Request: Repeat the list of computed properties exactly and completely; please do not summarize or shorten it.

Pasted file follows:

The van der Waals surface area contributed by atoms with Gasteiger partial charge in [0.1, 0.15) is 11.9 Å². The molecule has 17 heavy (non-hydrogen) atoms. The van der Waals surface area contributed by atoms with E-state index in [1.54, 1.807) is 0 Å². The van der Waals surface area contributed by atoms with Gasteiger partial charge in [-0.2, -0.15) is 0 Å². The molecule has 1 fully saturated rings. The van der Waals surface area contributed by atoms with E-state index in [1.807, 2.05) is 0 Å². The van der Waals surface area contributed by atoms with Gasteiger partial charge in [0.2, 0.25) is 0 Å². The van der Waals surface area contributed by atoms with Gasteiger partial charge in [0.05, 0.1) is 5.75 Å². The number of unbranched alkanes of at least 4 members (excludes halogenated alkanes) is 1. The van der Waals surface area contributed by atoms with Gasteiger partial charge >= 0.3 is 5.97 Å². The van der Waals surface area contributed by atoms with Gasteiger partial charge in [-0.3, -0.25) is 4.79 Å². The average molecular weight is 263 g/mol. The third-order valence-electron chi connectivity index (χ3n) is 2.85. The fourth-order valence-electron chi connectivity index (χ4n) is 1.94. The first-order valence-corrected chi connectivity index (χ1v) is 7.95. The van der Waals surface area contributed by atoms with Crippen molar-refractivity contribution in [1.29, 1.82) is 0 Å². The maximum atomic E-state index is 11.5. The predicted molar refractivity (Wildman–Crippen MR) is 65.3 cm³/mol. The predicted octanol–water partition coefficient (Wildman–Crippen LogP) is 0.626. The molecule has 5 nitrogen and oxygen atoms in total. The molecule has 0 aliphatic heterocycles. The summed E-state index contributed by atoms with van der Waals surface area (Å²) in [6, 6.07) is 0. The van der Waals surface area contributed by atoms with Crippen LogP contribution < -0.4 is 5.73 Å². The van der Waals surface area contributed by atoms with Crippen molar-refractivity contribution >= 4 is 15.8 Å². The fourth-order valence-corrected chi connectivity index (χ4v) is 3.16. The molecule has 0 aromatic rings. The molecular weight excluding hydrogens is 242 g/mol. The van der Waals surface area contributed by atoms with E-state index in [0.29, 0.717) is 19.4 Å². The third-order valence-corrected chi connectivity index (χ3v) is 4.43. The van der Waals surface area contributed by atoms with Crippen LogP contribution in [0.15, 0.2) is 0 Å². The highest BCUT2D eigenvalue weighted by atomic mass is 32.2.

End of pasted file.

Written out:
The van der Waals surface area contributed by atoms with Gasteiger partial charge in [0.1, 0.15) is 11.9 Å². The molecule has 17 heavy (non-hydrogen) atoms. The van der Waals surface area contributed by atoms with E-state index in [1.54, 1.807) is 0 Å². The van der Waals surface area contributed by atoms with Gasteiger partial charge in [-0.2, -0.15) is 0 Å². The molecule has 1 fully saturated rings. The van der Waals surface area contributed by atoms with E-state index in [1.807, 2.05) is 0 Å². The van der Waals surface area contributed by atoms with Gasteiger partial charge in [0.2, 0.25) is 0 Å². The van der Waals surface area contributed by atoms with Gasteiger partial charge in [0.05, 0.1) is 5.75 Å². The number of unbranched alkanes of at least 4 members (excludes halogenated alkanes) is 1. The van der Waals surface area contributed by atoms with Gasteiger partial charge >= 0.3 is 5.97 Å². The van der Waals surface area contributed by atoms with Gasteiger partial charge in [-0.3, -0.25) is 4.79 Å². The average molecular weight is 263 g/mol. The third-order valence-electron chi connectivity index (χ3n) is 2.85. The fourth-order valence-electron chi connectivity index (χ4n) is 1.94. The first-order valence-corrected chi connectivity index (χ1v) is 7.95. The van der Waals surface area contributed by atoms with Crippen molar-refractivity contribution in [1.29, 1.82) is 0 Å². The maximum atomic E-state index is 11.5. The predicted molar refractivity (Wildman–Crippen MR) is 65.3 cm³/mol. The predicted octanol–water partition coefficient (Wildman–Crippen LogP) is 0.626. The molecule has 5 nitrogen and oxygen atoms in total. The molecule has 0 aliphatic heterocycles. The summed E-state index contributed by atoms with van der Waals surface area (Å²) in [6, 6.07) is 0. The van der Waals surface area contributed by atoms with Crippen LogP contribution < -0.4 is 5.73 Å². The van der Waals surface area contributed by atoms with Crippen molar-refractivity contribution >= 4 is 15.8 Å². The fourth-order valence-corrected chi connectivity index (χ4v) is 3.16. The molecule has 0 aromatic rings. The molecular weight excluding hydrogens is 242 g/mol. The van der Waals surface area contributed by atoms with E-state index in [0.29, 0.717) is 19.4 Å². The third-order valence-corrected chi connectivity index (χ3v) is 4.43. The van der Waals surface area contributed by atoms with Crippen LogP contribution in [0.15, 0.2) is 0 Å². The highest BCUT2D eigenvalue weighted by atomic mass is 32.2.